It always struck me as remarkable that elementary and high school science textbooks could take their inherently interesting subjects and make them cataleptically boring. The authors of these texts understood the formulas and definitions alright, but, when they tried to apply the concepts to the real world, they were completely stumped. They didn’t have the imagination to know what the ideas might be good for – which, I assume, is why they were elementary school textbook writers instead of scientists. Let’s face it, I’m never going to set off 500 feet behind Bob but running twice as fast and with a two-second head-start and need to figure out how many feet I’ll run before I catch him.
To take just one example, I could never remember what the dew point was: though it was explained that a wet thermometer registered a different temperature from a dry one, I simply filed that under the category of the bleeding obvious and forgot the rest.
Now, however, the dew point concept is indelibly etched in my mind, because I’ve learned something pretty nifty: rising, cooling air catches up to the dew point – the temperature at which the air is completely water-saturated – at a rate of about 4.4 degrees F per 1000 feet. So, if you know the temperature and dew point on the ground, you can take the difference, divide by 4.4, and, voila, you get a pretty good estimate of how many thousands of feet above your head the lowest clouds are floating. If you want to be a pilot, which all little boys and many adult little boys do, the dew point cloud-calculation is not only nifty but handy. It’s a shame our elementary schools spent so much time teaching us how to determine the dew point and no time at all showing us what it was good for.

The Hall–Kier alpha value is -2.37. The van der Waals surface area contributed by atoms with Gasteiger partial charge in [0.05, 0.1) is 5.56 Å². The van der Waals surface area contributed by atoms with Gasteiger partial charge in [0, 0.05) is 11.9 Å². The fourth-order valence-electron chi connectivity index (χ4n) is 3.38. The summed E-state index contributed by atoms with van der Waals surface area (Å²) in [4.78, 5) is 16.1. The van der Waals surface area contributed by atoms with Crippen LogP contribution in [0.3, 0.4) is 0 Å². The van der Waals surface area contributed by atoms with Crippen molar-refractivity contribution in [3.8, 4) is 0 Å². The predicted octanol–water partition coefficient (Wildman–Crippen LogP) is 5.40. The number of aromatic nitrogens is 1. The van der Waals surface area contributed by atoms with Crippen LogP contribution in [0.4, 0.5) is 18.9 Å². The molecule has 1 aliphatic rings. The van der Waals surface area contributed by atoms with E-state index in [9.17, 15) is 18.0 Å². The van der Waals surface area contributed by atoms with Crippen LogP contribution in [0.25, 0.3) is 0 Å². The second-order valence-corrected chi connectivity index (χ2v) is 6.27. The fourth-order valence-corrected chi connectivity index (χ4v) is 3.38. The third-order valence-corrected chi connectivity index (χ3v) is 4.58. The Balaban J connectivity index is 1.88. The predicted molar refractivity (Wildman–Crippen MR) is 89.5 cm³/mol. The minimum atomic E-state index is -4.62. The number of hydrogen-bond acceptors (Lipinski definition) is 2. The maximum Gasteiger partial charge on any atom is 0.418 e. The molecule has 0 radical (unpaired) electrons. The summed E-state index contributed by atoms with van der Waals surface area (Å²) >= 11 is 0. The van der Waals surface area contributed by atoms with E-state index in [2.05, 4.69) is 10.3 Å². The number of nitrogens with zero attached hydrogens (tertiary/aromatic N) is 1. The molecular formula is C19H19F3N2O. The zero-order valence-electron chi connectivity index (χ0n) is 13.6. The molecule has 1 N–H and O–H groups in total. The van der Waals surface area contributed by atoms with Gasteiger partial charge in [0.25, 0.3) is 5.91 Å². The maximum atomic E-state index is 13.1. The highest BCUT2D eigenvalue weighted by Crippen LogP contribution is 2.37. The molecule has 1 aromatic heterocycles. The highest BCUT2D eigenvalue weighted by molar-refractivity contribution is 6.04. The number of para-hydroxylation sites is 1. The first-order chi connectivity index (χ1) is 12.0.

And that brings me to the FAA Pilot’s Handbook of Aeronautical Knowledge, which in many respects would make a dandy textbook for introducing basic scientific concepts: physics and aerodynamics, why planes fly and how a moment arm (a force applied at a given distance from the center of gravity) can change its direction, how centrifugal force works, how air pressure can be used to measure speed and acceleration, how internal combustion engines and jet engines work, how the earth’s magnetic field is arranged and how and why compass readings can be corrected to give you a true direction, what causes different types of weather and how to decipher weather maps and predict near-term weather changes, and so on and so forth.
You see the formulas – and how they were derived – and then you immediately see them in action, not helping you figure out when you’d pass Bob in the footrace from Idiotville, but showing you how much runway distance you’d need to land safely at a given weight and altitude. It’s a more engaging approach. Basic physics wasn’t invented just as an academic exercise – it describes how the world works. Our schools’ textbooks should get out more.
Prose: 4-6/10, variable
General Appeal: 5/10, limited
Overall Goodness Rating (OGR): 9/10
Pilot’s Handbook of Aeronautical Knowledge, published by US Dept of Transportation Federal Aviation Administration, Flight Standards Service. This edition 2008, 471 pages.